Thursday, May 19, 2005

When do we show up?

Yesterday was fun for me--I was a panelist for the Cleveland Area Metropolitan Library System (CAMLS) Annual Meeting.

The program was on Building Brainpower: The Role of Libraries in Regional Economic Development. Fellow panelists include Jack Ricchiuto our facilitator, Ed Morrison of the Center for Regional Economic Issues from Case Western's Weatherhead School of Management and Paul Williams from the Beachwood Chamber of Commerce.

It was cool because we had librarians AND economists, mayors, city councilpeople and library board members--a great group for dialogue about the region and the role of the library as an economic engine.

We talked about what it means to build brainpower in a local region, from an economist's point of view, in the global economy. The World is Flat is a good book on this--from Thomas Friedman, the same writer who brought you Longitudes and Attitudes, The Lexus and the Olive Tree. Here's Wired magazine's recent interview with Friedman.

It boils down to knowledge as a competitive asset in the global economy. The ability to handle and make sense of massive amounts of knowledge...well, librarians (and library staffers) have this skill in spades. And we can help our local businesspeople work more effectively with global supply chains.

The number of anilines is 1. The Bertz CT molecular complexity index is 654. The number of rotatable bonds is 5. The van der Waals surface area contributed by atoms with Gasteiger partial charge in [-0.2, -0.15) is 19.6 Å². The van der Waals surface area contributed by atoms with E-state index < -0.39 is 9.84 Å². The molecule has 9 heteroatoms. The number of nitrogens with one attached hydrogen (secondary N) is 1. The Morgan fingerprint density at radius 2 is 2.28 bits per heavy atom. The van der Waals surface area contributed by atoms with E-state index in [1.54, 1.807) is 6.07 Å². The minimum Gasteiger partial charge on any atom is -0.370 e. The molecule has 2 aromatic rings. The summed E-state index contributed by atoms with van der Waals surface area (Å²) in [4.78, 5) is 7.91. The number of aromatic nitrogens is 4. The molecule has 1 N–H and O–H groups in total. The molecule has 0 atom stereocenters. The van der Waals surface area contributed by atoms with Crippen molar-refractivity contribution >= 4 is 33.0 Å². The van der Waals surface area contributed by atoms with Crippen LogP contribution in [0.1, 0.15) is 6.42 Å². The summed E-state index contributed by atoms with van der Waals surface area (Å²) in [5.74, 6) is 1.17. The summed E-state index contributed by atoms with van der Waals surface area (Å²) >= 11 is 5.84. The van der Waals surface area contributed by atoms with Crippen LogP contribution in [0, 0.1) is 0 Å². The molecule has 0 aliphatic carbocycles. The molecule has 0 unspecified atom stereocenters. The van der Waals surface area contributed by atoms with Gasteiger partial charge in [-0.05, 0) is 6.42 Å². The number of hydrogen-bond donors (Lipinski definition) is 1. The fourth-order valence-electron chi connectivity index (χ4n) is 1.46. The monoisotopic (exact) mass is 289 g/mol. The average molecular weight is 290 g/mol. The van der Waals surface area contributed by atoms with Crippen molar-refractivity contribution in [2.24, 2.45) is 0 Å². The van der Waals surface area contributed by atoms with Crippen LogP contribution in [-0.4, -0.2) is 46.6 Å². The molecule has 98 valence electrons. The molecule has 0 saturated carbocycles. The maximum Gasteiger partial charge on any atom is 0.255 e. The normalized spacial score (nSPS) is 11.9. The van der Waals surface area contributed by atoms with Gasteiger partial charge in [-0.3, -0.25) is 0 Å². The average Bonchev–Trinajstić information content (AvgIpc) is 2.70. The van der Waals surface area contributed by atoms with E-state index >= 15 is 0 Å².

We talked about the physical and virtual spaces of libraries and the generational aspects of how to serve the Boomers and Gamers on your staff, in your stacks and on your Web sites. Where they are.

For example, Cleveland is well-known for its medical facilities. Why not stock each hospital waiting room with information about the library? And why not develop prepackaged collections to meet those patient's needs, before they even ask for them?

The group did an Open Spaces workshop after the panel discussion, which was cool. People threw out questions on whiteboards and then you nomidically clumped with the questions you were most interested in thinking about. Check out the opportunities we uncovered together.

What came out of the workshop was the realization that the people in the room formed significant brainpower. And that we as librarians tend to wait until asked to volunteer valuable information. We no longer need to wait--we can start to assert our role right now, today. We can start to say, "When do we show up?" and designate staff to serve on City Council, Chambers of Commerce, economic development groups, small business meetings. We assume they need us--because they do!


Jack said...

Thanks so much for being there. It was great meeting you. Your energy for technology and innovation is a needed inspiration for the professional library community. Not that they don't get it, just that all of us in this community need to keep thinking outside the box so we can continue to "surprise the imaginations of our markets" (my definition of creating WOW!).

Alice said...

Thanks Jack. Great to meet you, too! I've been telling people back here about the Open Spaces exercise. Can you send me your "rules" for dialogue? Thought they were great brainstorming norms.